That’s still a lot of albums to hear, though the “Disco”series should perhaps be snipped free. I should mention that I consider all of the CDs I do own by PSB to be a remarkably consistent collection of high quality songs, save for much of “Release.” It was clearly the runt of the litter at the end of the day.


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21 Responses to With “Release,” Pet Shop Boys Made Their Laurel Canyon Album Thirty Years Late [part 2]

  1. I’m glad you found enough there to keep it around. I find that a lot of their later albums (except for the project-specific ones) do a fair amount of (enjoyable) retreading and reworking; a perfect example is their team-up with Soft Cell last year for “Purple Zone” (the video has the four of them round a pub table, which was a wonderful touch, as was Marc as an ice-cream trolley operator).

    I appreciate that they try some different things, and that not all of that works … but of course they can never really stray far from their gay-disco prison; it would be like Erasure going death-metal, or the B-52s going free-form jazz.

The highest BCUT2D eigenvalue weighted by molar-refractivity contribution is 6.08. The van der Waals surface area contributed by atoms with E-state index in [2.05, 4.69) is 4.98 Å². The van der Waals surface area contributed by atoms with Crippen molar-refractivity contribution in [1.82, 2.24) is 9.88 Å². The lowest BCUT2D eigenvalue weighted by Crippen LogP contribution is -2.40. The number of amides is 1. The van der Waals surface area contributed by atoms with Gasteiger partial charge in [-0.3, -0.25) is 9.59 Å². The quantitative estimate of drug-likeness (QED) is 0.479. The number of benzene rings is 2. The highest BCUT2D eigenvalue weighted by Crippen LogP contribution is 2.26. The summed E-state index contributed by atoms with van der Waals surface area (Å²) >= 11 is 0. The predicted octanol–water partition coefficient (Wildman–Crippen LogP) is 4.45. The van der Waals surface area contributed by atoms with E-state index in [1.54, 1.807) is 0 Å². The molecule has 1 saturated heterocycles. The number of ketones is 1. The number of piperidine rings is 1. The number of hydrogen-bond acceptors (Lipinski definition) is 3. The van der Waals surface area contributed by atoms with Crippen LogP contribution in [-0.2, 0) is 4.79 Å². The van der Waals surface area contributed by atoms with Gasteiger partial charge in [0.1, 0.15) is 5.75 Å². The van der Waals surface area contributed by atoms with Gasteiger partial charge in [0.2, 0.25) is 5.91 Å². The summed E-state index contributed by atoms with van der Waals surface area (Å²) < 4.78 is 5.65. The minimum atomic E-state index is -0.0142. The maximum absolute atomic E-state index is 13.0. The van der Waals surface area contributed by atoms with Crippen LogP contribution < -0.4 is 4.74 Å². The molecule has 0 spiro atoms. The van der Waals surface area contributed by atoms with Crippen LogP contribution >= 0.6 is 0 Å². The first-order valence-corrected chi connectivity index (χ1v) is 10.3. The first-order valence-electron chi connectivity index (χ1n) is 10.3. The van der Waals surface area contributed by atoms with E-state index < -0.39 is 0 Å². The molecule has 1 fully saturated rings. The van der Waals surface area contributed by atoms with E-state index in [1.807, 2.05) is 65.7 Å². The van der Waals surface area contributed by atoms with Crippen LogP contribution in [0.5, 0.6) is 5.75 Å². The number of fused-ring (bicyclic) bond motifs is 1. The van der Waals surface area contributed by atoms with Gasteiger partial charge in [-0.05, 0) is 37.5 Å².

Liked by 2 people

  2. Andy B says:

    I’m a big PSB fan. I have all their albums. Their first four albums proper are of a high standard to my ears. However ‘Bilingual’ and ‘Nightlife’ just aren’t as consistent to me. ‘Release’ was a shock on first hearing and it hasn’t got much better over time. Disco 3 is a far better album and followed not long after ‘Release’. I thought ‘Fundamental’ and ‘Yes’ were the best albums they had recorded in a long time. ‘Elysium’ is a step down but has its moments. We then get two albums in ‘Electric’ and ‘Super’ that really disappoint me. I don’t like the production and I don’t like most of the tracks. Although ‘Hotspot’ uses the same producer it contains far better songs and is definitely worth getting hold of. As mentioned by somebody elsewhere the final track is a bit naff to many though. If you hear it you will know what I mean.